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inclination, after his undreffed, unpolished, uneducated, unpruned, untrained, or, rather, unlettered, or, rathereft, unconfirmed fashion, to insert again my haud credo for a deer.

Dull. I faid, the deer was not a haud credo; 'twas a pricket. Hol. Twice fod fimplicity, bis coctus! o thou monfter ignorance, how deformed doft thou look!

Nath. Sir, he hath never fed on the dainties that are bred in a book: he hath not eat paper, as it were; he hath not drunk ink: his intellect is not replenished: he is only an animal, only fenfible in the duller parts:

And fuch barren plants are set before us, that we thankful should be,

For those parts which we taste and feel do fructify in us more than he.

For as it would ill become me to be vain, indiscreet, or a fool; So were there a patch set on learning, to see him in a school. But, omne bene, fay I, being of an old father's mind,

Many can brook the weather, that love not the wind.

Dull. You two are book-men; can you tell by your wit, What was a month old at Cain's birth, that's not five weeks old as yet?

Hol. Dictynna, goodman Dull; Dictynna, goodman Dull. Dull. What is Dictynna?

Nath. A title to Phabe, to Luna, to the moon.

Hol. The moon was a month old when Adam was no more; And raught not to five weeks when he came to five score. Th' allufion holds in the exchange.

Dull. 'Tis true, indeed; the collufion holds in the exchange. Hol. God comfort thy capacity! I fay, the allufion holds in the exchange.

Dull. And I fay, the pollution holds in the exchange; for the moon is never but a month old; and I fay befide, that 'twas a pricket that the princefs kill'd.

Hol. Sir Nathaniel, will you hear an extemporal epitaph on the death of the deer? and, to humour the ignorant, I have call'd the deer the princess kill'd, a pricket.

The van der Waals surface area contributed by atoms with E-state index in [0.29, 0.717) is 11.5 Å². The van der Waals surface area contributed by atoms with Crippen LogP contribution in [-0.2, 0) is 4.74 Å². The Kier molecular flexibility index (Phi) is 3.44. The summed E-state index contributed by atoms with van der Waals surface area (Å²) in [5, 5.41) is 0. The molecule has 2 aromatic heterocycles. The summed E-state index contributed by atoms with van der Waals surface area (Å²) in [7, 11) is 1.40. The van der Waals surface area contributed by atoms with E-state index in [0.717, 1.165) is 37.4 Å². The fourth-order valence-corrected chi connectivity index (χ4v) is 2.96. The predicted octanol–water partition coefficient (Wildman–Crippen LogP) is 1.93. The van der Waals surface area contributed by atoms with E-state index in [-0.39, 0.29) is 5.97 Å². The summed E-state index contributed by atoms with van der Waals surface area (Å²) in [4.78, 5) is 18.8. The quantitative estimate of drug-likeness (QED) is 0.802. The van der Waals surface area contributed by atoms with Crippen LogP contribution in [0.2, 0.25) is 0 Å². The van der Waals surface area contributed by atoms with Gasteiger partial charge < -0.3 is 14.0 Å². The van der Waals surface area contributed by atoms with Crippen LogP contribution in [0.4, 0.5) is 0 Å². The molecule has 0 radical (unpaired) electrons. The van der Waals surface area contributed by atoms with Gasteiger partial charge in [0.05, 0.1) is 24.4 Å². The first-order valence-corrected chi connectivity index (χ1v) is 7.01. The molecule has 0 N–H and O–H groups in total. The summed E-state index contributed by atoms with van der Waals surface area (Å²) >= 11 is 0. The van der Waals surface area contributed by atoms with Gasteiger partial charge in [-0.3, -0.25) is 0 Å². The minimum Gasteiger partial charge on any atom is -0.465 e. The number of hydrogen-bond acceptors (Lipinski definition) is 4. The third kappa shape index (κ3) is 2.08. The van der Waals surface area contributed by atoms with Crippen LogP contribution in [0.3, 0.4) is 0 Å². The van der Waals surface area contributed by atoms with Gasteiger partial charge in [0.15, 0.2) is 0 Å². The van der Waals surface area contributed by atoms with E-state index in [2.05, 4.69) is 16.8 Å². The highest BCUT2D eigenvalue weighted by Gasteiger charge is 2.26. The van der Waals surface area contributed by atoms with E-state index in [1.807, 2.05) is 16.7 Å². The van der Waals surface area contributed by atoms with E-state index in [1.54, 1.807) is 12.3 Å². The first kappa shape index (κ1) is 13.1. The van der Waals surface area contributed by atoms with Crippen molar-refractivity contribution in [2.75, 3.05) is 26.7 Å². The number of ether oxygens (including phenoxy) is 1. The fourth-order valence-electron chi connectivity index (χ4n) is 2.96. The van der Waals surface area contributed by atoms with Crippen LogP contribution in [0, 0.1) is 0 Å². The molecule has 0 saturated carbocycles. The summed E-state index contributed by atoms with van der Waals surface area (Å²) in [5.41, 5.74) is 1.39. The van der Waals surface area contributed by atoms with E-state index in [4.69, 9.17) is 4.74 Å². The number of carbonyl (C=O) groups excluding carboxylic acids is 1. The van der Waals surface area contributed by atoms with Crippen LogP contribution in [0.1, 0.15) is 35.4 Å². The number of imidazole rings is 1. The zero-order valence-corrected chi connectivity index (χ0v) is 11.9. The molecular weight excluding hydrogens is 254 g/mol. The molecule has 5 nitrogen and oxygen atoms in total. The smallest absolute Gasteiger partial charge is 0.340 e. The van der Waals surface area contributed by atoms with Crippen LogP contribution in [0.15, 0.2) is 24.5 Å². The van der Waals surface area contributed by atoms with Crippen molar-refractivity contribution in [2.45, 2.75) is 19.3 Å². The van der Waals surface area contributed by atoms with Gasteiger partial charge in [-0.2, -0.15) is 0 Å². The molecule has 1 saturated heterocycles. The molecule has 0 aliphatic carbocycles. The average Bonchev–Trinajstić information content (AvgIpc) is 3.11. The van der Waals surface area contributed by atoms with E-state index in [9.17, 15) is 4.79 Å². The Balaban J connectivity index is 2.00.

Nath. Perge, good mafter Holofernes, perge, so it shall please you to abrogate fcurrility.

Hol. I will fomething affect the letter, for it argues facility.

The praifeful princess pierc'd and prick'd

A pretty pleafing pricket.
Some fay, a fore; but not a fore,
Till now made fore with fhooting.
The dogs did yell; put L to fore,
Then forel jump'd from thicket;
Or pricket-fore, or elfe forel,
The people fall a booting.
If fore be fore, then L to fore
Makes fifty fores, o forel!
Of one fore I an hundred make,
By adding but one more L.

Nath. A rare talent!

Dull. If a talent be a claw, look how he claws him with a talent.

Hol. This is a gift that I have, fimple, fimple; a foolish extravagant fpirit, full of forms, figures, fhapes, objects, ideas, apprehenfions, motions, revolutions. These are begot in the ventricle of memory, nourish'd in the womb of pia mater, and deliver'd upon the mellowing of occafion: but the gift is good in those in whom it is acute, and I am thankful for it.

Nath. Sir, I praise the lord for you, and fo may my parishioners; for their fons are well tutor'd by you, and their daughters profit very greatly under you: you are a good member of the commonwealth.

Hol. Mebercle, if their fons be ingenious, they fhall want no instruction: if their daughters be capable, I will put it to them. But, vir fapit, qui pauca loquitur: a foul feminine faluteth us.



Enter Jaquenetta, and Coftard.

Jaq. God give you good morrow, master parson!' Good mafter parfon, be fo good as read me this letter; it was given me by Coftard, and fent me from don Armatho. I befeech you, read it. [Nathaniel reads to himself.

Hol. Faufte, precor gelida quando pecus omne fub umbrá ruminat, and fo forth. Ah, good old Mantuan! I may speak of thee as the traveller doth of Venice; Venegia, Venegia! qui non te vedi, ei non te pregia. Old Mantuan, old Mantuan! who understandeth thee not, loves thee not. ut re fol la mi fa. Under pardon, fir, what are the contents? or, rather, as Horace fays in his What! my foul! verfes!

Nath. Ay, fir, and very learned.

Hol. Let me hear a staff, a stanza, a verse; lege, domine.
Nath. If love make me forfworn, how fhall I swear to love?
Ah, never faith could hold, if not to beauty vow'd!
Though to myself forfworn, to thee I'll faithful prove,
Those thoughts to me were oaks, to thee like ofiers bow'd.
Study his biafs leaves, and makes his book thine eyes;
Where all those pleasures live, that art would comprehend:
If knowledge be the mark, to know thee fhall fuffice;